Thursday, December 20, 2012

Inception (2010)

Inception is a brilliant film with a unique, mind-boggling plot, filled with intense sequences that would keep you on the edge of your seat. You’ve got to pay close attention if you don’t want to get lost in order to follow the complex layers of dreams. Christopher Nolan tried so hard to ensure that this project remains discreet, now I understand why he went through the trouble. Just one piece of information could spoil the whole story so if you’re planning on seeing it soon, don’t worry I won’t ruin it! Or will I?

Dom Cobbs, portrayed by Leonardo DiCarprio, is the most skilled extractor who knows all the tricks and techniques incorporated in order to extract any secrets from your mind by delving inside your dreams. He’s got one last job, and perhaps the most complicated of all: he must perform inception, which is the act of implanting an idea in a person’s subconscious mind. In addition, this final mission will reunite him with his family, the highly anticipated moment that would wash away all his guilt and regrets of the past. He gathers a team composed of a point man, Arthur (Joseph Gordon-Levitt); an architect, Ariadne (Ellen Page); a forger, Eames; a chemist, Yusuf; and Saito (Ken Watanabe), who will give Cobb what he wants if he completes this mission.

The film duration is 2 ½ hours. You get 50 minutes to adjust to this new, fascinating world until the mission actually begins. This may seem like it’s dragging excessively and is laying too many pipes but the audience is captivated by the extraordinary visuals during the interference of dreams despite the lengthy inception. As soon as you reach the last epic scene, which is approximately the second half of the movie since there are scenes within this scene, you’re entirely engrossed in the film as the minutes tick away. Christopher Nolan brilliantly depicted how every dream within a dream appears slower than the previous dream as he flashes back and forth between the 4 levels. That leaves 4 timers ticking as the team executes inception!

However, Inception has a few flaws. There are several prolonged scenes with Mal (Marion Cotillard) that seem to drag. Also, some of the characters’ lines are not clearly stated so it’s hard to understand what they are saying, which is an issue since that’s what establishes the plot of the whole movie. Cillian Murphy is well casted as Robert Fischer Jr. but his character wasn’t completely developed. First, he appears nearly halfway into the film and at the end it’s hard to recall his purpose in the film!

Overall, I love Inception’s intricate twists and it definitely leaves me pondering at the end. The CGI Effects are phenomenal, ranging from massive buildings bending within enfolding cities to the explosive chaos of crumbling dreams! It must have taken them forever to film the scene of the revolving hotel hallway where Arthur fights projections with only seconds to spare in order to improvise a “kick” simulation.
Han Zimmer, one of my favorite composers, created the soundtracks for this film. It’s absolutely perfect! I’m listening to it as I type! These sophisticated soundtracks doubles the escalating intensity. First comes the delicate violins or strumming of guitars as the action picks up then the brass starts blasting in your ears!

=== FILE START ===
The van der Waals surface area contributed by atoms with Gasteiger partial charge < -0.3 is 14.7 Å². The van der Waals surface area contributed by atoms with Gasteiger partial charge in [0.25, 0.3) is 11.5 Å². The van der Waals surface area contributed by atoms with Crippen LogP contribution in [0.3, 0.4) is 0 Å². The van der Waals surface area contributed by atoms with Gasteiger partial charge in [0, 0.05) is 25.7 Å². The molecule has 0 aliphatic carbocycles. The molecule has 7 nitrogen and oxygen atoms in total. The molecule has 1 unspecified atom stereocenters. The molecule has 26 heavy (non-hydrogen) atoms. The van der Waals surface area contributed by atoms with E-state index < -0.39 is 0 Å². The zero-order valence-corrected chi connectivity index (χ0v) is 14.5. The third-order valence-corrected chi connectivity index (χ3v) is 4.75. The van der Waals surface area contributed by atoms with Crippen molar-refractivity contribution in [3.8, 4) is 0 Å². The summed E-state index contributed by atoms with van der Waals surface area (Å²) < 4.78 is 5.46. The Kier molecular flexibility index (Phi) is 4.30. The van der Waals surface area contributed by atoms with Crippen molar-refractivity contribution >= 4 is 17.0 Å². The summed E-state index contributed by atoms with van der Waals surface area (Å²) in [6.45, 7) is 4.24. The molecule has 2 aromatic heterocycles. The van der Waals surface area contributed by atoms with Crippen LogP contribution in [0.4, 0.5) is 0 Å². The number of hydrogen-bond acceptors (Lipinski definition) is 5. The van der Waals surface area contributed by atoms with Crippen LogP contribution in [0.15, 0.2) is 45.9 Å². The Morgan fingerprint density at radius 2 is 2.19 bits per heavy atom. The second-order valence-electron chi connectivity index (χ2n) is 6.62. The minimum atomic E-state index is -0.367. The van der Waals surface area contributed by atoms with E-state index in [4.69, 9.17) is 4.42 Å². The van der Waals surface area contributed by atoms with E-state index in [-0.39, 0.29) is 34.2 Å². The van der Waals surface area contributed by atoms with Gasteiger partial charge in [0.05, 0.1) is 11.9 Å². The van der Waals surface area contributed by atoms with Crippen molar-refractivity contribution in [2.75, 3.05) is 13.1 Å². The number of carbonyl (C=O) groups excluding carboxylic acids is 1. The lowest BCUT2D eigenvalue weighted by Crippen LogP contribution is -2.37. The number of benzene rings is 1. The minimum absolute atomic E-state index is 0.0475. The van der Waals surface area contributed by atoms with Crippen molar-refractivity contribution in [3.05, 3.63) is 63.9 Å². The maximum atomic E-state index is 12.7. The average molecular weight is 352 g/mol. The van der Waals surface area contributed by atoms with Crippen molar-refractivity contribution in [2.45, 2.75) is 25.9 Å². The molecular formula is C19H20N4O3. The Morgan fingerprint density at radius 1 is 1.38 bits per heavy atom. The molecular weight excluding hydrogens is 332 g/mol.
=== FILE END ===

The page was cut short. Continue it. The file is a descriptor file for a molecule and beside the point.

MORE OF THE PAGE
By now you’ve probably realized that this is not for the Die Hard fans, it’s an intellectual psychological thriller. Sure, there are a lot of intense action sequences, but this is one of those movies that make you think deeper. I suggest watching it a second time if you exit the theater mystified.

Monday, December 3, 2012

Looper (2012)

Looper - the most original action movie in recent years that has its dark moments, bursts of violence, and dramatic scenes. In year 2074, criminals have developed a system of disposing their victims, who are sent back in time to be executed by specialized assassins known as Loopers.

Rian Johnson did an absolutely terrific job, as the style and stunning visuals are some of this film’s strongest and most appealing attributes. I love the film’s concept of time traveling, assassins, and “closing the loop”. The rules of time travel vary within each film, and in Looper, the future Joe begins to see double vision as his memories are altered based on the change of events in the past Joe’s life. When the film provides two different timelines with a glimpse of Joe’s future life in Shanghai, its montage captures the essence of a life full of crime. Also, I find it interesting how the idea of telekinesis was incorporated in this film.

One particular scene with Seth was truly memorable. Rian Johnson created such a disturbing and frightening scene with minimal gore. Rather, the music, pacing, and acting paint a gruesome image in the audience’s mind. In terms of soundtrack, I love the song used in the trailer because it matches the editing of the action sequences perfectly, delivering powerful blows and enhancing the futuristic atmosphere.

Joseph Gordon-Levitt, Emily Blunt, and Bruce Willis were fantastic in portraying their roles. It’s fascinating and quite convincing how Levitt wore prosthetics to resemble a younger Bruce Willis and how he imitated Willis’ mannerisms. I feared that the prosthetics would be unrealistic or distracting, but it was neither.

The first half of the film taking place in the city was fascinating due to the stylish directing and noir elements, which were exceptional, but waned off towards the middle. Once Joe arrives at the farm, the shift in tone seems to result in an entirely different film with more drama. Ultimately, this is a unique action film with distinctive elements that draw me into the story as I am introduced to the world of Loopers.